Nothing could be further from the truth. In fact it is the person who lacks skill and confidence in his abilities who is the most likely to become needlessly volatile, and get into avoidable encounters with others.
A serious lack of self-confidence accounts for why some bullies (not all, by any means) do what they do. They seek to bolster their own poor sense of personal strength, efficacy, and formidability by dominating those whom they feel certain cannot fight back. The obvious and clear solution to a youngster’s problem with a bully is to teach him or her how to defend himself. A powerful retaliatory action taken by surprise and leaving a bully injured, humiliated, scared, and aware that he has indeed picked the wrong person, will make further attempts to bully the one who defeated him very unlikely.
Concern over excessive force by law enforcement officers is everywhere being expressed today. In point of fact the overwhelming majority of police officers are not inclined to be excessively violent.
However, the very nature of their workplaces puts them daily in situations where some degree of force is necessary to control, arrest—sometimes even knock out or worse—an offender. It must be done.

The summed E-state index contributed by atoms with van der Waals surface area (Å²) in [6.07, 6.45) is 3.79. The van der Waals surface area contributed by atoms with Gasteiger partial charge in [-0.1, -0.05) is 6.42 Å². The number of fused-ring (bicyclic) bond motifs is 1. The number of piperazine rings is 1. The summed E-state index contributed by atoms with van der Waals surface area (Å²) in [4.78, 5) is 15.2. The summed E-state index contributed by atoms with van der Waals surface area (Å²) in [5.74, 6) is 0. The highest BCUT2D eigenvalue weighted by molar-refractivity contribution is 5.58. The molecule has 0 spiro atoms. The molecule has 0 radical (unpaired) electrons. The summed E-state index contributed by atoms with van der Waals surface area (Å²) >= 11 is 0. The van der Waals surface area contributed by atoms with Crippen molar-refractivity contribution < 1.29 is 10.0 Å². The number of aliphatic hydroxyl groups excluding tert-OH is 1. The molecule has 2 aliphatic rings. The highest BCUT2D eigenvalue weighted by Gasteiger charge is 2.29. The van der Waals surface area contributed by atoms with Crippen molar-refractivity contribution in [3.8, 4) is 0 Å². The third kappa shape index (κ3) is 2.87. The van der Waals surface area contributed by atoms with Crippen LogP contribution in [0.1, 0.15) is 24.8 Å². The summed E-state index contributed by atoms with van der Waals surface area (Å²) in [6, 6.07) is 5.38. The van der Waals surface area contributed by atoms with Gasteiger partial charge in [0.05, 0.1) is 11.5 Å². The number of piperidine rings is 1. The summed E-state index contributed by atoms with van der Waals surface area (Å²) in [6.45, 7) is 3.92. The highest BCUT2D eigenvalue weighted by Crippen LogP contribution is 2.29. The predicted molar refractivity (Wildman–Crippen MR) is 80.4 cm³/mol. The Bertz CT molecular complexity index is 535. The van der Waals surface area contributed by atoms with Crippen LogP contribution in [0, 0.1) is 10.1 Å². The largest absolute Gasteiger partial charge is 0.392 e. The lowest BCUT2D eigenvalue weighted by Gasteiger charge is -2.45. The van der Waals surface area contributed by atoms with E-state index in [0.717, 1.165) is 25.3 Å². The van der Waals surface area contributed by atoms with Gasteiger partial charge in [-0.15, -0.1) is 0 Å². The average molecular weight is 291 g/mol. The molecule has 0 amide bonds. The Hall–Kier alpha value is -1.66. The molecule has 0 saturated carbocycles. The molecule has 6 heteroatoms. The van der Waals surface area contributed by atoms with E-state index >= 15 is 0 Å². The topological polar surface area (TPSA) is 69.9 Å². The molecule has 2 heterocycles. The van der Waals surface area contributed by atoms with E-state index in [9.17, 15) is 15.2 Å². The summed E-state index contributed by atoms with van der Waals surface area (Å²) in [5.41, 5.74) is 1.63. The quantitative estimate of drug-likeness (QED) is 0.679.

The best if not the only way to ensure that force will be employed appropriately is to make certain that by the time a police recruit graduates basic academy he is thoroughly prepared to handle violence—with violence. When you know and feel that you can do whatever needs doing to a suspect if he resists or attacks, you have no problem using discretion and attempting all available alternatives to seriously injuring him.
Quality teachers of combat skills and self-defense will always emphasize the need to avoid trouble if at all possible. Only when it becomes clear that you are in danger do you drop all restraints and deal with your aggressor viciously and without mercy. Why? Because that is what violent predators do when they move on their victims.
Having sufficient and serious training in what to do and how to engage the situation mentally, a person is most likely to apply the right amount of force required by the immediate circumstance. Training—the more the better—is what goes most certainly to assure that appropriate and necessary force will be rendered.